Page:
At his present stage, you see, he has an idea of “Christians” in his mind which he supposes to be spiritual but which, in fact, is largely pictorial. His mind is full of togas and sandals and armour and bare legs and the mere fact that the other people in church wear modern clothes is a real—though of course an unconscious—difficulty to him. Never let it come to the surface; never let him ask what he expected them to look like. Keep everything hazy in his mind now, and you will have all eternity wherein to amuse yourself by producing in him the peculiar kind of clarity which Hell affords.

If you’ve never read The Screwtape Letters, please consider this a hearty recommendation.

Moral Choices

More insight from C. S. Lewis:

People often think of Christian morality as a kind of bargain in which God says, “If you keep a lot of rules, I’ll reward you, and if you don’t I’ll do the other thing.”

I do not think that is the best way of looking at it.

I would much rather say that every time you make a choice you are turning the central part of you, the part of you that chooses, into something a little different from what it was before.

And taking your life as a whole, with all your innumerable choices, all your life long you are slowly turning this central thing either into a Heaven creature or into a hellish creature: either into a creature that is in harmony with God, and with other creatures, and with itself, or else into one that is in a state of war and hatred with God, and with its fellow creatures, and with itself.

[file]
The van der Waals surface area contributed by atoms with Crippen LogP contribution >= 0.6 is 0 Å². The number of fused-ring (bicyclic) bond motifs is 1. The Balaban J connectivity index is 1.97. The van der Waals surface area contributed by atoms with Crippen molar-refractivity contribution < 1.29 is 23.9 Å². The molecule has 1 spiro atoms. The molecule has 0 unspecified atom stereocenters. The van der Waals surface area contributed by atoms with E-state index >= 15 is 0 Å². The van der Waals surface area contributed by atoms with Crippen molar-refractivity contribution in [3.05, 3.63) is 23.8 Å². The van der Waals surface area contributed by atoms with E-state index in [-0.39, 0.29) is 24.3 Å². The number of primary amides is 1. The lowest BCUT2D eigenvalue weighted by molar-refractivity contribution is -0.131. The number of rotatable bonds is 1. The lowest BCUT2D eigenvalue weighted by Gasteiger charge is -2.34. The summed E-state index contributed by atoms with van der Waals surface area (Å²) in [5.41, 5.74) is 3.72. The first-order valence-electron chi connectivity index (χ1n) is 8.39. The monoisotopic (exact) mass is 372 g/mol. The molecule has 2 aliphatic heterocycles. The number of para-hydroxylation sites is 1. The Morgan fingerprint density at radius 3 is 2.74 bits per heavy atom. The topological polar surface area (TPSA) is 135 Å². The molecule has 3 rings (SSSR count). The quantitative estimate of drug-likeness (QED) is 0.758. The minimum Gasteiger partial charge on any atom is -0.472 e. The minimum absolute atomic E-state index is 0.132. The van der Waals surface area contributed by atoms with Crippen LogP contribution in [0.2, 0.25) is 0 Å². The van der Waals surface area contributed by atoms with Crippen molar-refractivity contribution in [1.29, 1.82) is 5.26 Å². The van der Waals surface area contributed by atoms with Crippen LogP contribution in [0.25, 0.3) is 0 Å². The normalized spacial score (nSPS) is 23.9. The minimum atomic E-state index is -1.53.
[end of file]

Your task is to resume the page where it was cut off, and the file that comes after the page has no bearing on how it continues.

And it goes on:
To be the one kind of creature is Heaven: that is, it is joy, and peace, and knowledge, and power. To be the other means madness, horror, idiocy, rage, impotence, and eternal loneliness.

Each of us at each moment is progressing to the one state or the other.

C. S. Lewis on Morality

There is a story about a schoolboy who was asked what he thought God was like. He replied that, as far as he could make out, God was “The sort of person who is always snooping round to see if anyone is enjoying himself and then trying to stop it.” And I’m afraid that is the sort of idea that the word Morality raises in a good many people’s minds: something that interferes, something that stops you having a good time.